Socially fractured by the new world market the region of Iraq was now deficient of a deep tribal allegiance or traditional urban social structure. Opportunistic individuals, specifically tribal sheikhs and merchants, had become primed for capitalism and monopolies and thus were much more susceptible to foreign influence. Just as well, the people who depended on them were left vulnerable without figureheads who had once formed the bedrocks of their community to lead them. As a consequence, the British entered a land which was vulnerable and ready for manipulation, eventually looking upon the most heavily divided and affected group, the region’s tribesmen, to serve as the vanguard that would soon turn their aspirations within the region into reality.
Although many of the aspects associated with the introduction of a capitalist market to the region were extremely negative and detrimental to the region’s population, there were some positive aspects which grew out of it, namely nationalism and the subsequent belief in Pan-Arabism. With exposure to the capitalist economic system and the accompanying ideologies loosely associated with it (specifically the idea of nationalism) Arabs began to see that they had their own unique identity which might warrant an Arab nation. Cemented by the actions of the Turks who sought to Ottomanize the region’s population with their Tanzimat reforms, the inhabitants countered with an inner movement of their own realizing that although they weren’t Ottomans, the reality of a national identity was possible.
That belief was in the creation of an Arab state which would be formed based on a connection via shared religion and regional convenience had begun to emerge. As ethnic, tribal and religious loyalties continued to erode in the face of the new world market, a new glimmer of hope shone through into the new dark and terrifying world which was to become Iraq. The people of the region began to attend organized schools, read more Arab books and newspapers as well as take interest in their culture and history as the emergence of Pan-Arab clubs and societies began to take occur. In fact there is evidence that “Iraqi nationalists met in Cairo with the Ottoman Decentralization Party”[4] thus showing a drive for not just anti-Ottoman but national sentiments as well. As well, Iraqi officers within the Ottoman Empire drew on regional bonds to create Al Ahd (the Covenant) membership in which “spread rapidly in Baghdad and in Mosul, growing to 4,000 by the outbreak of World War I”[5] showing the growing nationalism based on regional affiliation. The Ottomanization of the region had made an impression upon the populace as they began to draw parallels based on religion, speech and common plight with even their most distant of neighbors.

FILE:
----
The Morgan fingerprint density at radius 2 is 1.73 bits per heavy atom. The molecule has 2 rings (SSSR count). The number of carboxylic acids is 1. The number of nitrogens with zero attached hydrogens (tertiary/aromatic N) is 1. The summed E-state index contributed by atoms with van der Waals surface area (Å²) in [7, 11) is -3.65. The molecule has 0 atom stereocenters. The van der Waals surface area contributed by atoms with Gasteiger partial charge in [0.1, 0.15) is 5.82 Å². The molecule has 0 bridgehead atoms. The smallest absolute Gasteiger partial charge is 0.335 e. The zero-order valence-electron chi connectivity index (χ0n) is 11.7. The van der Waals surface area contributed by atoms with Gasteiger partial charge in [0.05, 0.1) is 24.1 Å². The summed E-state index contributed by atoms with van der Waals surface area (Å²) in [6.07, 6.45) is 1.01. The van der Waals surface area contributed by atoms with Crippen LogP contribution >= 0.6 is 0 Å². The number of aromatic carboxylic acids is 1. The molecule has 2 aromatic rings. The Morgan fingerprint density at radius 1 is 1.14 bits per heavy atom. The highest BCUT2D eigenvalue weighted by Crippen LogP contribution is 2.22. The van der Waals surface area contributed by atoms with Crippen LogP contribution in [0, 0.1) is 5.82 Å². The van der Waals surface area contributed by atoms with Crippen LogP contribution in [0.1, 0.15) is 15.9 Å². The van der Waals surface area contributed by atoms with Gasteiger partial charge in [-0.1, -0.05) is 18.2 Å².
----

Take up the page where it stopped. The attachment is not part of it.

The idea of Pan-Arabism both excited and alarmed the British who were soon to become the leading authorities in the region. On one hand it gave them (the British) a precedent by which they could establish a state which they could control from behind the scenes. In fact, fueled by the support of Western interlopers, the inhabitants of the city of Basra, a main trading center for the British and one of the busiest points of contact between Iraqis and Westerners, had soon become a hotbed for Iraqi nationalists who were now seeking self-rule. On the other hand, Iraqi nationalism represented something very dangerous and authentic as a realized Iraqi identity would most likely not include a desire for British intervention. The rising wave of Arab nationalism within the region coupled with the breakdown of traditional ties via world market integration seemed to be bringing the region closer and closer to some semblance of a national identity. However, soon this dream would cast the region into a proverbial nightmare as the state of Iraq was established under the full control and manipulation of what was to be known as the British Mandate.


1. Batatu, 243.

2. Ibid.

3. Ibid.

4. Metz, 29.

5. Ibid, 31.

Image From:
King’s College London